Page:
Museums in Denmark

National Museum of Denmark

The National Museum of Denmark (Nationalmuseet) is Denmark’s largest museum of cultural history, comprising the histories of Danish and foreign cultures, alike. The museum's main domicile is located a short distance from Strøget. It contains exhibits from around the world, from Greenland to South America. The museum has a number of national commitments, particularly within the following key areas: archaeology, ethnolo ...
Founded: | Location: Copenhagen, Denmark

Viking Museum

The Viking Museum is built upon the site of anarchaeological excavation that revealed various Viking Age structures, items, and parts of a human skeleton. The museum also provides information regarding the history of Viking Age Aarhus and also features copies of items on display at the Moesgaard Museum, itself located near Aarhus.
Founded: | Location: Aarhus, Denmark

Aarhus Old Town

The Old Town in Aarhus, Denmark (Den Gamle By), is an open-air town museum consisting of 75 historical buildings collected from 20 townships in all parts of the country. In 1914 the museum opened as the world's first open-air museum of its kind, concentrating on town culture rather than village culture, and to this day it remains one of just a few top rated Danish museums outside Copenhagen. The museum buildings are orga ...
Founded: 1914 | Location: Aarhus, Denmark

National Gallery of Denmark

Statens Museum for Kunst ('Statens Museum' or sometimes 'National Gallery of Denmark') collects, registers, maintains, researches in and handles Danish and foreign art dating from the 14th century till the present day, mostly with their origins in western culture circles. The museum"s collections constitute almost 9,000 paintings and sculptures, approximately 300,000 works of art on paper as well ...
Founded: 1896 | Location: Copenhagen, Denmark

Viking Ship Museum

The Viking Ship Museum (Vikingeskibsmuseet) is the Danish national museum for ships, seafaring and boatbuilding in the prehistoric and medieval period. Around the year 1070, five Viking ships were deliberately sunk at Skuldelev in Roskilde Fjord in order to block the most important fairway and to protect Roskilde from enemy attack from the sea. These ships, later known as the Skuldelev ships, were excavated in 1962. They ...
Founded: | Location: Roskilde, Denmark

Museum of Copenhagen

The Museum of Copenhagen (Københavns Bymuseum) is the official museum of Copenhagen city. It documents the history from the 12th century to the present day. The museum is located close to the Central Station at Vesterbrogade, in a mansion from 1787 which used to house the Royal Copenhagen Shooting Society, and overlooks Skydebanehaven, the former shooting range now serving as a small public park. Outside the museu ...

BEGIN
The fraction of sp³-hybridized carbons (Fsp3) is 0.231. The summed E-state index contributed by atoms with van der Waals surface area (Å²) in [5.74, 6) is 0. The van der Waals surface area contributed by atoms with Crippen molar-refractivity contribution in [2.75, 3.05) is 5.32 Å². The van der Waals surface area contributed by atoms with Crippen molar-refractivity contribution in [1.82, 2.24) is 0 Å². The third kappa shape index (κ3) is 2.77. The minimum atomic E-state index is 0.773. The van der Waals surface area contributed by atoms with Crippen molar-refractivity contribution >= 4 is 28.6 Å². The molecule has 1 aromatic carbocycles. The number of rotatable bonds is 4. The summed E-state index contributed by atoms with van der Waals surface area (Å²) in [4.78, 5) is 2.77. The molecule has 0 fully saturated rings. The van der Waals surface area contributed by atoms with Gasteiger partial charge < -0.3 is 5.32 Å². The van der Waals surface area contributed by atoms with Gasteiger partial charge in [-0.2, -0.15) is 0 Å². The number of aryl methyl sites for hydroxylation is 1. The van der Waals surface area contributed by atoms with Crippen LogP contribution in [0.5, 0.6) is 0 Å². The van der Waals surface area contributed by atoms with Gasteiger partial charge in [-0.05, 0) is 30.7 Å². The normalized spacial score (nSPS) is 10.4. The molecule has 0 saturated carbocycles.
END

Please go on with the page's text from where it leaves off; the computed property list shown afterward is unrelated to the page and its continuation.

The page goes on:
Founded: 1891 | Location: Copenhagen, Denmark

Frilandsmuseet

Frilandsmuseet (The Open Air Museum), opened in 1897 and covering 40 hectares, it is one of the largest and oldest open-air museums in the world. It is a department under the Danish National Museum. The museum features more than 100 buildings from rural environments and dating from 1650-1950. All buildings are original and have been moved piece by piece from their original location save a windmill that is still found in i ...
Founded: 1897 | Location: Kongens Lyngby, Denmark

Moesgård Museum

Moesgård Museum is situated at Moesgård manor near Aarhus. It is both a regional museum and a dedicated museum for archaeology and ethnography. The main part of the museum’s collection of archaeological artefacts is Danish, even though the museum possesses a rather large amount of archaeological material – known as The Ethnographical Collections – from Bahrain and other countries surrounding ...
Founded: | Location: Højbjerg, Denmark

Skovgaard Museum

The Skovgaard Museum is situated in the former town hall from 1728 next to Viborg Cathedral. It holds a collection of works by four generations of the Skovgaard family of artists. The main feature of the permanent collection is the work of the Skovgaard family. Peter Christian Skovgaard (1817–1875) was the principal representative of national romanticlandscapes of the Golden Age of Danish painting. His sons, Joaki ...
Founded: | Location: Viborg, Denmark

Ribe Viking Museum

Ribe Viking Museum exhibits the history of Ribe from the Viking Age through the Middle Ages down to the year 1700. The museum presents thousands of findings and reconstructed environments from 1300 years old Ribe town in the Viking Age and the Middle Ages.